I am often asked what is career management. Career management is the steps you take while you are employed to insure that if you are suddenly unemployed or in an unacceptable situation, you can bounce back quickly with a great new job. Those steps include face-to-face networking with key contacts in and outside your organization; updating your resume, managing your profile and presence on LinkedIn, actually attending local meetings of your professional organization and maintaining certification. At that point, most people tell me that with their family and home to manage, kids, grandkids, pets and aging parents, they don’t have time to do their job at work and do that career management stuff.
The comment bubble over my head says, “well, join the club!” What comes out of my mouth is, “wow, you’re really busy.”
Could you manage being unemployed six months or more? That’s the question you have to answer for yourself if you decide not to proactively manage your career. The situation for 40+ workers is that it takes longer to rebound from an unexpected career transition. That’s how it happens-suddenly, unexpectedly, shockingly fast. Here’s what happened to me.
Memorial Day weekend 1997, I was enjoying a cook-out with family in the Chicago suburbs. A family member came outdoors and said, “Don’t you work for Boehringer Mannheim Corporation?” (badly butchering the Boehringer part) “On CNN they said the company was just sold.” As a member of the human resources leadership team my manager reported to the CEO and I worked closely with the executive team. This made me confident my relative heard it wrong. So, I went inside to listen since CNN cycled the same stories repeatedly on the slow news days of a holiday weekend.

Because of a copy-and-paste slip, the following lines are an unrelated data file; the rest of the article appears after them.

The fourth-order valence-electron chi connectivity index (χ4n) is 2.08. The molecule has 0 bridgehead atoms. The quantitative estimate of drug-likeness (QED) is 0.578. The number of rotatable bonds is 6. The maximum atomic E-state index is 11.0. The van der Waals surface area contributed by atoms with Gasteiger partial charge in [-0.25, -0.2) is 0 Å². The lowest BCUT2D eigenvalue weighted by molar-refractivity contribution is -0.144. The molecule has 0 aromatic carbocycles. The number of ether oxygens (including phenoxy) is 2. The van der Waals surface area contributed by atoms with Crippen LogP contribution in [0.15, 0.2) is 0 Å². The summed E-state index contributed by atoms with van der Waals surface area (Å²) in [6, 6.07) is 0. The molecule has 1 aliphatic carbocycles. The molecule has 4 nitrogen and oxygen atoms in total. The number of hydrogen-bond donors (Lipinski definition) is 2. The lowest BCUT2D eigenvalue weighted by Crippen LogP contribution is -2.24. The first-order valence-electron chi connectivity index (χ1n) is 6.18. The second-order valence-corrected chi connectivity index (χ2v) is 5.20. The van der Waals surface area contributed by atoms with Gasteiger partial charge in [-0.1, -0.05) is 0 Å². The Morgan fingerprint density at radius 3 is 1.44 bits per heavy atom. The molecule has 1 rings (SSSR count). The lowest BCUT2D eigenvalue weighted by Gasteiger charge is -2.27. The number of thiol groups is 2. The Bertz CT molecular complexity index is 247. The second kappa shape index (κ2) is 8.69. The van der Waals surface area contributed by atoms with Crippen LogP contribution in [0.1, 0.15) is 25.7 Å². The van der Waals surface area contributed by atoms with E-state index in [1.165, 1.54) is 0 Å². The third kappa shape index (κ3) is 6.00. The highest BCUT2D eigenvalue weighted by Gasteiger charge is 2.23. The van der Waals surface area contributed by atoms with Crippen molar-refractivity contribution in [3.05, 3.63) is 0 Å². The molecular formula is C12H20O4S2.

“In a deal exceeding 11 billion dollars Roche Group of Switzerland purchased the German entity, Boehringer Mannheim GmbH in a move that caught industry analysts and experts by surprise.” Everything said after that was a blur. What did it mean? How was I going to be affected personally? Where is my boss? I called his home, no answer. (No cell phones or texts back then.) Finally I reached an HR colleague on the phone. We were both stunned.
My story ultimately had a happy ending. The acquisition was an opportunity to learn a lot about HR very quickly since I had just come to the function from sales a year before. There were more opportunities to learn about global issues. Four years later, because of contacts made and experienced gained, I was able to launch an independent human resource consulting firm. It didn’t have to work out that way and many times it does not.
Managing a career does not have to be a time-consuming activity. You can exchange resumes with a friend and share critiques over a quarterly face-to-face catch-up. Once a week I spend 10-30 minutes managing LinkedIn connection requests, deleting connections trying to sell me anything, hiding inappropriate posts, reading articles and using the “settings” feature to prevent connections from being notified of my maintenance. Once a quarter, I try to enroll in a free webinar, attend a workshop or attend a professional talk. Arizona State’s, ASUx has free courses online and MOOCs (massive open online courses) are offered by many colleges. Over the course of a month, it is a couple of hours at most.
Proactive or reactive, it’s your choice. It’s your career.